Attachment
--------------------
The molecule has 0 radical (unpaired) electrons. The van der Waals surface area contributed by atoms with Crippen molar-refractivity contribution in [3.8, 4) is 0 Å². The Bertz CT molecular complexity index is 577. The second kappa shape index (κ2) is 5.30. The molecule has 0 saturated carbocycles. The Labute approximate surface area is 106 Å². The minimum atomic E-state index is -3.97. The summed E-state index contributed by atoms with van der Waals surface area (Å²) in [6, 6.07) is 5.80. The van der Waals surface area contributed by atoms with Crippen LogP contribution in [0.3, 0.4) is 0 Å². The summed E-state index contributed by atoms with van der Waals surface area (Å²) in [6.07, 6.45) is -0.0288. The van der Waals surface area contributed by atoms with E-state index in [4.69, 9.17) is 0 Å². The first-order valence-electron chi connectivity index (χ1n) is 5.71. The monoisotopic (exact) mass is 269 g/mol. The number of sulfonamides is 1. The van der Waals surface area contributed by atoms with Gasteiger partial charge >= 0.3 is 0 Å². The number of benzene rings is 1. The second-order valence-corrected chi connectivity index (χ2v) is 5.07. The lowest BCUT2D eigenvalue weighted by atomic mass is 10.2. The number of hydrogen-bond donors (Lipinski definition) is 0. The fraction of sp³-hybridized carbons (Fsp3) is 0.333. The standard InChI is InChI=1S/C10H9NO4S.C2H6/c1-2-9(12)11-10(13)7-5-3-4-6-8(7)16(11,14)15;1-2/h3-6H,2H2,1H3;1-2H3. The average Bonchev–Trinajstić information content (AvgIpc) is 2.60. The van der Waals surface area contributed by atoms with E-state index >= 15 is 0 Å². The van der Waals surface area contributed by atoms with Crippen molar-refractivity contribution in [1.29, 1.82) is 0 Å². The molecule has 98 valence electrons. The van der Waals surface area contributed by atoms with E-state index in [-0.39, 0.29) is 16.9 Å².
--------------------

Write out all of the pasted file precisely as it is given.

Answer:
The molecule has 0 radical (unpaired) electrons. The van der Waals surface area contributed by atoms with Crippen molar-refractivity contribution in [3.8, 4) is 0 Å². The Bertz CT molecular complexity index is 577. The second kappa shape index (κ2) is 5.30. The molecule has 0 saturated carbocycles. The Labute approximate surface area is 106 Å². The minimum atomic E-state index is -3.97. The summed E-state index contributed by atoms with van der Waals surface area (Å²) in [6, 6.07) is 5.80. The van der Waals surface area contributed by atoms with Crippen LogP contribution in [0.3, 0.4) is 0 Å². The summed E-state index contributed by atoms with van der Waals surface area (Å²) in [6.07, 6.45) is -0.0288. The van der Waals surface area contributed by atoms with E-state index in [4.69, 9.17) is 0 Å². The first-order valence-electron chi connectivity index (χ1n) is 5.71. The monoisotopic (exact) mass is 269 g/mol. The number of sulfonamides is 1. The van der Waals surface area contributed by atoms with Gasteiger partial charge >= 0.3 is 0 Å². The number of benzene rings is 1. The second-order valence-corrected chi connectivity index (χ2v) is 5.07. The lowest BCUT2D eigenvalue weighted by atomic mass is 10.2. The number of hydrogen-bond donors (Lipinski definition) is 0. The fraction of sp³-hybridized carbons (Fsp3) is 0.333. The standard InChI is InChI=1S/C10H9NO4S.C2H6/c1-2-9(12)11-10(13)7-5-3-4-6-8(7)16(11,14)15;1-2/h3-6H,2H2,1H3;1-2H3. The average Bonchev–Trinajstić information content (AvgIpc) is 2.60. The van der Waals surface area contributed by atoms with E-state index >= 15 is 0 Å². The van der Waals surface area contributed by atoms with Crippen molar-refractivity contribution in [1.29, 1.82) is 0 Å². The molecule has 98 valence electrons. The van der Waals surface area contributed by atoms with E-state index in [-0.39, 0.29) is 16.9 Å².